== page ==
APPLICATION OF PITCH TRACKING TO SOUTH INDIAN CLASSICAL ... arvindh/cmt/ OF PITCH TRACKING TO SOUTH INDIAN CLASSICAL MUSIC Arvindh Krishnaswamy Center for Computer Research in Music and Acoustics ... (Carnatic) music.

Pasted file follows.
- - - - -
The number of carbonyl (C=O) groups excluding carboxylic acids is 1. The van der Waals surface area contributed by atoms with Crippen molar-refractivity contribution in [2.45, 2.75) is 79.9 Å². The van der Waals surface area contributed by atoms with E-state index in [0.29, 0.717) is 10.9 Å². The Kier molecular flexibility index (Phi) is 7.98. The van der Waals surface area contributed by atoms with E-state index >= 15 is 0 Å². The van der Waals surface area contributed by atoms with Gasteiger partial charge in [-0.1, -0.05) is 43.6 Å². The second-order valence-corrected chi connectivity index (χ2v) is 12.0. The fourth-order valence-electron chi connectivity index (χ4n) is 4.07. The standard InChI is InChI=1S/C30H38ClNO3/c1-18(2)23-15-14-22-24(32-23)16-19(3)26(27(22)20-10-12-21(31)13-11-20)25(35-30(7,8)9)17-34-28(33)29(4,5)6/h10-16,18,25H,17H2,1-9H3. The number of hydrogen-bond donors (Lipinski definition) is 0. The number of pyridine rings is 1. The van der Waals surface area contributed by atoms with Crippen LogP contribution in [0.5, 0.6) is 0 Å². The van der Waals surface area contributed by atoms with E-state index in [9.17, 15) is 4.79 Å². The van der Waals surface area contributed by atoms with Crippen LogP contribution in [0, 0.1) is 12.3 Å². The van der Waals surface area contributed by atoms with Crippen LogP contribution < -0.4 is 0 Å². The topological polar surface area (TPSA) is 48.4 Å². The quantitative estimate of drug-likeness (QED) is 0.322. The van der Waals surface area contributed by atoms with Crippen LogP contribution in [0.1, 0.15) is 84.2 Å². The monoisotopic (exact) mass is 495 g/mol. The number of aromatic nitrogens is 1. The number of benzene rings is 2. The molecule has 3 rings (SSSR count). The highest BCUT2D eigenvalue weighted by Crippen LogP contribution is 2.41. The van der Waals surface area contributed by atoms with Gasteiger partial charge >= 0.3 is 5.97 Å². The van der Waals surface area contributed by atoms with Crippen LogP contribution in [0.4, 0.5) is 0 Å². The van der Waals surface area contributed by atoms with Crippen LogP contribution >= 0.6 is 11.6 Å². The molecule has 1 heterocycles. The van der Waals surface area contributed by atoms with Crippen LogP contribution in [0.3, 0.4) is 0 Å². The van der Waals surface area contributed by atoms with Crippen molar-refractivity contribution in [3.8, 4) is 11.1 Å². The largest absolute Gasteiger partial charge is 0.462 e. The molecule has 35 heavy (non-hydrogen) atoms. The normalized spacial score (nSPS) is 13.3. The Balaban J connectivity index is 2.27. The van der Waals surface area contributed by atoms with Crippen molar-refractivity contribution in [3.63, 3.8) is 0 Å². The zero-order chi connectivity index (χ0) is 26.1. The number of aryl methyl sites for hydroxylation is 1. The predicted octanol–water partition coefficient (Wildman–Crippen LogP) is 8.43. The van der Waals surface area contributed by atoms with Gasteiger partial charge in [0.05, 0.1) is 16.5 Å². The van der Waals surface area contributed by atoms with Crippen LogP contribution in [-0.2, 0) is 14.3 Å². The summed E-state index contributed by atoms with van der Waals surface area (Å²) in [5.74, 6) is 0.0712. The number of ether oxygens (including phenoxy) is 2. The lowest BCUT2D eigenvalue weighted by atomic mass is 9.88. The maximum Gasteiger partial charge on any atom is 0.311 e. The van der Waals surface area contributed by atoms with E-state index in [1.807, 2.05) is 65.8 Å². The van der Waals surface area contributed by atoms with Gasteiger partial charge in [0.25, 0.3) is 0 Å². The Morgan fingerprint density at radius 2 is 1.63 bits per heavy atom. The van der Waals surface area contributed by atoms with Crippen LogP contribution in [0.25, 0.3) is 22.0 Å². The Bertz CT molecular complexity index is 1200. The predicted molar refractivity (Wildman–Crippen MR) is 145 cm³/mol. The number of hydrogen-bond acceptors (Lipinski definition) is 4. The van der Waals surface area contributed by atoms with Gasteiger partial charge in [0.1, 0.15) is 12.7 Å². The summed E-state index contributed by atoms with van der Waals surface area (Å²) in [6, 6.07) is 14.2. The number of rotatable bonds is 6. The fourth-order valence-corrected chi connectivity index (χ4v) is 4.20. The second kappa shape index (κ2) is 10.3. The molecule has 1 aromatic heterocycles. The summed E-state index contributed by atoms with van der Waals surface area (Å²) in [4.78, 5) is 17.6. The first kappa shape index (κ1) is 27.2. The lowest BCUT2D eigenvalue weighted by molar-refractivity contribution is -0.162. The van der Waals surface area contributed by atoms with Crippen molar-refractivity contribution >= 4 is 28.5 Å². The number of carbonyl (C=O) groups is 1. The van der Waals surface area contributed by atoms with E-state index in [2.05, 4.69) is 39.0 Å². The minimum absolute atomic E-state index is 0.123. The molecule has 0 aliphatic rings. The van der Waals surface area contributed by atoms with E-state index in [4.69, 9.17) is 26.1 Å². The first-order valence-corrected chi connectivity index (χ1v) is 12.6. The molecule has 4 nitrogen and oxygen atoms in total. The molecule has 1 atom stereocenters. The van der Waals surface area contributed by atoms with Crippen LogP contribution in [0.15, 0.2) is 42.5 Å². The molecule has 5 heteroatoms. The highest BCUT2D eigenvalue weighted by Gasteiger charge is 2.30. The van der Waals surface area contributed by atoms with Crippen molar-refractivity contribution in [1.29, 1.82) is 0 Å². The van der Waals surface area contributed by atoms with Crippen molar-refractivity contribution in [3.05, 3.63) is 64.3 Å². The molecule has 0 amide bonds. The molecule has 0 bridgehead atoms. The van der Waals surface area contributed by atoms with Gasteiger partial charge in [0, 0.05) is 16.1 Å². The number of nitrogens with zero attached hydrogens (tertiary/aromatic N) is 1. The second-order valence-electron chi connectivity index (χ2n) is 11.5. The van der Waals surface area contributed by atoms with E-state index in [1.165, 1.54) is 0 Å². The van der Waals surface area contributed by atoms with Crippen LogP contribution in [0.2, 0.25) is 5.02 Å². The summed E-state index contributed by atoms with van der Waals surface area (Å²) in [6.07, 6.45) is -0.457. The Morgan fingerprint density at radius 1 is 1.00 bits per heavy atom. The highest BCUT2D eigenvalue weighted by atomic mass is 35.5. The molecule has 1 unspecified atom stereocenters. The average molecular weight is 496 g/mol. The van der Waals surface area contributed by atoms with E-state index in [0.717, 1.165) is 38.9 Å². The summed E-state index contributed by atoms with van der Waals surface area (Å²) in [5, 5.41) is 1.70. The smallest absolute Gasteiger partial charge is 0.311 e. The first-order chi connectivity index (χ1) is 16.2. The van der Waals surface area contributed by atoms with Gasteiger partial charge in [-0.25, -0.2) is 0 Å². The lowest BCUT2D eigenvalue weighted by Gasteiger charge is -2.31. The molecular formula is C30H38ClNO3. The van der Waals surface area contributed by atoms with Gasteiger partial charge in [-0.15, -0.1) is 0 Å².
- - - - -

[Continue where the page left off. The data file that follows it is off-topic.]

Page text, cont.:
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APPLICATION OF PITCH TRACKING TO SOUTH INDIAN CLASSICAL MUSICArvindh KrishnaswamyCenter for Computer Research in Music and AcousticsDept of Electrical Engineering, Stanford Universityarvindh@ccrma.stanford.eduABSTRACTWe present results of applying pitch trackers to samplesof South Indian classical (Carnatic) music. In particular, weinvestigate the various musical notes used and their intona-tion. We try different pitch tracking methods and observetheir performance in Carnatic music analysis. Examiningour data, we find only 12 distinct intervals per octave amongthe notes that are played with constant pitch. However, thereare pitch inflexions used sometimes that are not mere orna-mentations - they are essential to the correct rendition ofcertain notes. Though these inflexions can be viewed asdifferent versions of a particular note, they are certainly notequivalent to constant-pitch intervals like Just Intonation in-tervals, semitones or quartertones.1. INTRODUCTIONHow many intervals per octave does Indian classical musicuse? What are their numerical values? How much precisionin intonation is required of an Indian musician? What orna-ments (like vibrato, for example) do Indian musicians use toembellish the notes they play? These questions have beenat the heart of vigorous debate and controversy in Indianmusic theory for centuries [1].There are several musicologists who still maintain thatIndian music uses more than 12 intervals per octave (manyspeak of 22), while others have disagreed with such claims.However, among the multitudes of books, articles and pa-pers in the literature, only a handful of authors have pre-sented quantitative data to substantiate their individual view-points, like Jairazbhoy [2] and Levy [1] for instance. Unfor-tunately, these two authors used equipment for pitch track-ing that are now antiquated and were not able to presentany detailed, high-resolution plots. Their focus was alsorestricted to North Indian music. While some of their con-clusions are reasonable, their work seems to have had littleeffect overall on the mindset of most Indian musicians andmusicologists today.It is widely accepted that Carnatic music has a basic setof 12 intervals as shown in Table 1. (There are four sets ofenharmonic intervals). The debate is over whether there arefurther variations of the 12 notes listed. For example, somepeople claim that 10 of the 12 notes (all exceptand )have two varieties each - higher and lower pitched versions,and give constant numerical interval values for them [3].In this paper, we wish to present data which we feel willcontribute to a better understanding of the musical notes andintervals used in Carnatic music. We focus on contemporarySouth Indian classical music, and we do not speculate aboutmusic in ancient India or its subsequent evolution. We alsodo not treat North Indian music directly, but our findings,discussed later, are applicable to all types of Indian music,including Indian pop music, which is a fast-growing andcommercially viable industry today. For applications suchas automatic transcription and computer music synthesis,the observations presented here would be essential.2. PITCH TRACKERSWe tried three pitch tracking methods which were based on(i) the Short-Time Fourier transform (STFT), (ii) the time-domain autocorrelation function and (iii) a harmonic sourceseparation technique [4]. We found that all three meth-ods were capable of revealing the information we were af-ter - clues about intonation and intervals present. All ofthe pitch trackers were verified to have negligible error forslow-varying, clean, monophonic signals: when syntheticsignals (variable amplitude, variable pitch harmonic signals)were played and recorded using an inexpensive desktop com-puters speakers and mic, the maximum error in the pitchestimates was always less than 0.3 cents in all three tech-niques. The pitch ranges of these test signals were similarto those in the melodies we analyzed in this paper.For each audio segment, we computed the STFT usinga Hamming window. Typical parameter values we usedwere: WindowSize = 25 - 50 ms and HopSize = 3 ms.These choices ensured that we were able to satisfactorilyresolve spectral peaks of adjacent harmonics in all our sig-nals, as well as obtain a reasonable time resolution. TheDFTSize was usually 4 - 8 times the WindowSize (withzero padding) for better frequency interpolation. In eachframe, we located the harmonics using peak detection andIn Proc. IEEE ICASSP 2003, Apr 6-10, Hong Kong, China. cIEEE 2003Carnatic Western Just Ratios CentsP1 1 / 1 0.0000m2 16 / 15 111.73or M2 9 / 8 203.91 or m3 6 / 5 315.64 M3 5 / 4 386.31 P4 4 / 3 498.04 +4 17 / 12 603.00 P5 3 / 2 701.96 m6 8 / 5 813.69 or M6 5 / 3 884.36 or m7 9 / 5 1017.6 M7 15 / 8 1088.3Table 1. The 12 basic Carnatic music intervals along withWestern equivalents. Also shown are values in a possibleJust Intonation tuning system.refined the frequency estimates using quadratic interpola-tion. A pitch estimate for each time frame was obtained byusing a weighted average (using the local SNR) of the fun-damental pitch implied by each partial. This way, we wereable to obtain accurate and robust pitch estimates. In gen-eral, we found that while the STFT based method was suf-ficient for capturing the overall pitch contour of slow pas-sages, it was difficult to track fast phrases which had a highfrequency slew rate. This difficulty was basically due to in-herent smoothing in the STFT: for resolving spectral peaks,the window size needed to be much longer than the durationof one time sample.Our autocorrelation based pitch tracker (ACPT) is sim-ilar to [5] with the following variation: we wish to producea pitch estimate for each time sample using only those datacentered around that sample to avoid any delays in the pitchestimate. As shown in Fig. 1, if we are considering the timesample denoted by Center, we would pick segments suchas L1 and R1 for computing the correlation value. Ifwe wanted more overlap in the segments or smoothing, wecould select the samples as shown by L2 and R2. Wewould consider various sets of time-shifted segments, eachwith a different lag, to find the ones with the highest cor-relation and refine the corresponding pitch period estimateusing quadratic interpolation. This method gives better timeresolution than the STFT method when following fast pas-sages since we have a pitch estimate for each time sam-ple and also because the amount of smoothing can be moreeasily controlled. However, it works best only with mono-phonic signals with little noise since there is no filtering per-formed to suppress noise or other unwanted signals. (In theSTFT method, there are some implicit filtering mechanisms,if we adopt the filter-bank interpretation, which helps to re-duce the effect of noise and interfering signals somewhat).Center L1 L2 R1 R2 Fig. 1. Segment selection in the ACPT.Artist Instrument RagaT. N. Krishnan Violin ThodiT. R. Mahalingam Flute SankarabaranamU. Srinivas Mandolin SriranjaniRavikiran Chitraveena ChintamaniUnnikrishnan Vocal PanthuvaraliTable 2. Source of the audio clips presented.We also tried a variation of the technique described in[4] where we extract from an audio signal the analytic sig-nal corresponding to a partial using frequency demodula-tion and low-pass filtering. Each partial in a harmonic setgives an estimate of the fundamental pitch, and a weightedaverage of these estimates is used as the final pitch value.Though this method is the finest of all three tried, it was alsothe most expensive computationally. We did not require theresolution offered by this method to make our case in thispaper, but, nevertheless, this method seems to be the mostpromising for accurate pitch tracking of fast passages in thepresence of noise and other interfering signals. (In most In-dian music concerts and recordings, there are usually two ormore musical instruments playing at once).3. AUDIO SAMPLES AND PLOTSFor our experiments, we used several audio clips drawnfrom commercial recordings of professional musicians whoare at the top of their field, and in this paper we show pitchtracks for five of them, each from a different instrument/mu-sician as listed in Table 2.We plotted the pitch in cents relative to the tonic (),and the solid horizontal lines in each plot corresponds to aJust Intonation value given in Table 1. The values of EqualTemperament intervals are simply integer multiples of 100cents. Finally, all the pitch tracks have been labeled withthe notes played by the artist.Figure 2 shows a typical STFT, and the pitch inflexions2Time (s)Frequency (Hz)0 0.5 1 1.50500100015002000250030003500Fig. 2. A typical STFT - T. N. Krishnan - Thodi0 0.5 1 1.5180200220240260280300320Time (s)Relative Pitch (Cents)Ga2 Ga2 Ga2 Fig. 3. T. N. Krishnan - Thodi - From STFTof interest are clearly visible, especially in the higher par-tials. The corresponding pitch estimate is shown in Fig. 3.(The gaps in the plot are due to silence). Figures 5 to 7 werealso generated using the STFT method.Figure 4 was obtained using the autocorrelation method,and it reveals more minute details than all the other plots.For example, there are artifacts visible near 300 and 400cents due to the frets on the instrument used by the artist.Such features, which are also audible, are smoothed out bythe STFT sometimes.The audio samples were manually segmented into noteswhich were further classified into (i) constant-pitch notesand (ii) notes with ornaments by the author (who has,thus far, 20 years of experience learning, performing andteaching Carnatic music on the violin). By constant-pitchnotes, we are referring to those notes that were intended bythe musician to be played with unchanging pitch and with-out any ornaments like vibrato or portamento.0 0.1 0.2 0.3 0.4 0.5 0.6200250300350400450500Time (s)Relative Pitch (Cents)Ri2 Ga2 Ga2 Fig. 4. U. Srinivas - Sriranjani - From ACPT0 0.2 0.4 0.6 0.8 1 1.2 1.4 1.650050100150200250300Time (s)Relative Pitch (Cents)Ri2 Ga2 Sa Fig. 5. Ravikiran - Chintamani - From STFT4. OBSERVATIONS AND DISCUSSIONIn the audio clips we analyzed, we noticed that intonationwas highly variable, as can also be seen in the plots pre-sented here. Levy [1] has made similar observations. Giventhe magnitude of these variations, we feel that it is unreason-able to expect an Indian musician to be able to produce, con-sistently and distinctly, two intervals that are only around20 cents apart, like some of those listed in [3]. We did notfind any quartertones in our audio samples either. Rather,we found a total of only 12 clearly distinguishable intervalsamong the constant-pitch notes, and their values were alsoclose to the 12 semitones used in Western music. It shouldbe further noted that the mandolin used in Carnatic musictoday has 12 frets per octave, which provides more evidencesupporting our previous claim.There were lots of instances, however, where a notewould be played as an inflexion above or below one of the12 basic intervals, like the in Fig. 5 or an inflexionbetween two of the 12 intervals like in Figures 3 and 4.30 0.5 1 1.510050050100150200250300Time (s)Relative Pitch (Cents)Sa Ni3 Ri2 Sa Sa Fig. 6. T. R. Mahalingam - Sankarabaranam - From STFTNote that all three figures show 3 different versions ofthe same note, . In addition, different notes could beplayed using similar pitch inflexion shapes and limits, likethe in Fig. 5 and the in Fig. 6. Sometimes, whatis vocalized or notated is not even close to the actual pitchthat is played or sung, like the in Fig. 7.These inflexions or gamakas are not always optionalembellishments: in some cases, it is required that the notesare rendered in this manner, like the in Chintamani.However, since these gamakas are not constant in pitch, it isincorrect to assign them constant interval values like someauthors have done [3]. These gamakas are also probably themain reason why some people feel that Carnatic music usesmore than 12 notes. For instance, we just discussed 3 ver-sions of , none of which sound similar to each other oreven resemble the constant-pitch variety (which is flatand somewhere around 300 - 315 cents).Gamakas exhibit, to a certain extent, temporal structureand regularity, and to properly characterize them, they needto be analyzed both in pitch and time. The set of all possiblesuch inflexions is finite however, and it should be possibleto produce an exhaustive and categorized list.We also note that the intervals in Just Intonation are veryclose to equally tempered intervals with respect to the vari-ances in intonation that we observed. While our data do notconclusively prove that Carnatic music uses Just Intonation,they do not rule it out either. (Studies of Western musiciansare similar [6]). The best way to determine the interval val-ues of the 12 basic notes in Carnatic music is by recordingand analyzing slow passages played by several trained mu-sicians in a relaxed and controlled environment. However,it is also possible that different (accomplished) musicianswould intonate the same notes differently from one another,in which case we can only hope to infer the allowable limitsof intonation rather than come up with a single numericalvalue for an interval.0 0.2 0.4 0.6 0.8 1 1.2 1.4400500600700800900100011001200Time (s)Relative Pitch (Cents)Ni3 Da1 Pa Ma2 Ga3 Ma2 Ga3 Fig. 7. Unnikrishnan - Panthuvarali - From STFTFinally, we state that it is a given that the artists whoserecordings we have analyzed are of the highest calibre andthat the inconsistencies in intonation we have observed sh-ould be interpreted as being perceptually negligible in thecontext of a musical performance rather than indicative ofany weakness in their abilities. Despite the apparent vari-ability in intonation, it still takes many years of rigorouspractice for a typical musician to satisfactorily reproducethese gamakas within perceptually acceptable limits.5. ACKNOWLEDGEMENTSWe wish to thank Prof P. P. Vaidyanathan and Prof. JuliusSmith who provided many useful comments on this paper.6. REFERENCES[1] Levy, Intonation in North Indian Music: A Select Com-parison of Theories with Contemporary Practice, Bib-lia Impex Private Limited, New Delhi, India, 1982.[2] Jairazbhoy and Stone, Intonation in present-day northindian classical music, Bulletin of the School of Orien-tal and African Studies, vol. 26, pp. 119132, 1963.[3] Sambamurthy, South Indian Music, vol. 4, The IndianMusic Publishing House, Madras, India, 1982.[4] Wang, Instantaneous and Frequency-Warped SignalProcessing Techniques for Auditory Source Separation,Ph.D. thesis, EE Dept., Stanford University, 1994.[5] Talkin, A robust algorithm for pitch tracking (rapt), inSpeech Coding and Synthesis, Kleijn and Paliwal, Eds.,chapter 14. Elsevier Science, 1995.[6] Burns, Intervals, scales and tuning, in The Psychol-ogy of Music, Deutsch, Ed., chapter 7. Academic Press,2nd edition, 1999.4